WORKING FROM HOME TAKES DISCIPLINE
Q: Jill, I am in a consulting job but I’m really considering working from home — a small business maybe. What advice do you have for me to help make the transition easier?
—Sharlene N. Reid
A: Hi Sharlene. Considering you’ve done your research and have decided the type of at-home business you’d like to pursue and the financial gains you stand to make, thinking about how to effectively manage working from home is your next step.
Working from home has many advantages. You are your own boss, set your own hours, and can likely dodge those cold winter days in your heated home office.
There are a few things to keep in mind though. Be sure to start each day by getting dressed and ready for work. It might sound funny, but staying in your pajamas all day – even if your office is five feet away from your bed – takes its toll on your energy and your creativity.
Don’t forget to set specific work hours and stick to them. Personal phone calls and friends stopping by to chat should be discouraged during working hours. Remember this isn’t your hobby, it’s your job.
Although you are working from home remember to keep your visibility in the industry up. Attend networking events, research and adhere to new industry trends, and have monthly meet-and-greets to bring your clients together and keep them in the loop of your company vision.
Also, never be afraid to ask for help.
KEEPING A JOURNAL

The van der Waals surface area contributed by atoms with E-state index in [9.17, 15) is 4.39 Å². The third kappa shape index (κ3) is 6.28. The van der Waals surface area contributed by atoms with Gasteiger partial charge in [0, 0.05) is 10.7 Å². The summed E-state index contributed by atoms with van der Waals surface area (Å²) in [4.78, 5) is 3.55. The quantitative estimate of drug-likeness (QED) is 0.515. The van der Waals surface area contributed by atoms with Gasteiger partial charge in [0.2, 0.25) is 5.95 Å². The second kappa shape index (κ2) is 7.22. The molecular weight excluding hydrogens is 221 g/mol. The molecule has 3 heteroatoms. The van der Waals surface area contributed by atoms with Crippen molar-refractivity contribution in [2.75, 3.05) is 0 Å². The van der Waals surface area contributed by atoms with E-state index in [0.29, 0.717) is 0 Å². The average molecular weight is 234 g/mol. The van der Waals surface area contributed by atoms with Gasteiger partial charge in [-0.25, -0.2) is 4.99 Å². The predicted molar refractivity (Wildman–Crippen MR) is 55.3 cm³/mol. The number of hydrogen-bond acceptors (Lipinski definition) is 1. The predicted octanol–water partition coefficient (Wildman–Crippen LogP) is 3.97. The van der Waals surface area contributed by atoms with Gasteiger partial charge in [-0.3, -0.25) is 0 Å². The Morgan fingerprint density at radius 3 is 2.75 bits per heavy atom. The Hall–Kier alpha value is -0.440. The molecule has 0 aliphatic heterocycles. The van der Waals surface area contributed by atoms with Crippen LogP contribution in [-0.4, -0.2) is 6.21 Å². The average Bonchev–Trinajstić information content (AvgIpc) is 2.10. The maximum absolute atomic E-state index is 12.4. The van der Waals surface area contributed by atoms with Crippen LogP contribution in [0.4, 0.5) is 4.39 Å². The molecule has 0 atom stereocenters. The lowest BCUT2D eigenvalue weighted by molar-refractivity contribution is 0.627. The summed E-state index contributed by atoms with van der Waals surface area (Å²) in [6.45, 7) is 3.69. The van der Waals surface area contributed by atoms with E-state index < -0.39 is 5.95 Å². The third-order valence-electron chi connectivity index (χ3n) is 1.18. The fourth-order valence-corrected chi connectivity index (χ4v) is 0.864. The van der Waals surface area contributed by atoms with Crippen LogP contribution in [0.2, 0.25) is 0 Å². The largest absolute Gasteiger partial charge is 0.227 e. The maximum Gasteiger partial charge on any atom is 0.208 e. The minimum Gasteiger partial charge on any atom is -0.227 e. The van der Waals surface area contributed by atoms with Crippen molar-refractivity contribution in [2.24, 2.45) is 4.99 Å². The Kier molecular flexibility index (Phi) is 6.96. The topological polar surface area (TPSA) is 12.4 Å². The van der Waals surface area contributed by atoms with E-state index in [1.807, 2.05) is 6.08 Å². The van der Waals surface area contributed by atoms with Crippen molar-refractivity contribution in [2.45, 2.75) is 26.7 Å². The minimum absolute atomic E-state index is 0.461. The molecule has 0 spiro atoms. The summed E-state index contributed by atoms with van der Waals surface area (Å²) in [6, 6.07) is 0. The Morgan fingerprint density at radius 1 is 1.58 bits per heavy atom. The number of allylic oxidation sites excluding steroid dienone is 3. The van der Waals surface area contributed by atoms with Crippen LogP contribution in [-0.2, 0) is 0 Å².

Q: Hi Jill. I’ve tried your idea of keeping a journal to help me stay more on track, but I’ve often forgotten to document daily occurrences as thoroughly as I guess I should have. I’d like to really make this goal stick. Any suggestions?
— Gloria Derrick
A: It can be difficult, especially for first timers, to stick to the daily logging of journal writing. My biggest suggestion would be to remember the reason you’ve decided to keep the journal.
If doing daily writing is a bit much for you try scheduling a time over the weekend to spend looking back at your week and documenting lessons learned, challenges overcome, and accomplishments made rather than simply an overview of what’s happened. I’ve come to realize keeping a journal has to take the shape of the writer’s personality for it to work. Decide what works best for you and how often you need to record it and go from there. As you find a system that works for you you might find yourself having more time to write than you think. So don’t get stuck on remembering and documenting verbatim what happened, look more at the bigger picture of what was learned for that week as a result of a handful of events or connections you made. Good luck and let me know how it’s going.
Jill Andrew — CYW, BA, BA (Hons.), BEd.
Jill’s tip of the week
Many of us talk ourselves out of ideas and opportunities we could grow from because we’re scared. This is the year to stop negative self-talk and replace it with positive self-affirmations. Whenever you have an opportunity to take a positive chance on yourself take it. If you don’t you should never expect anyone else to.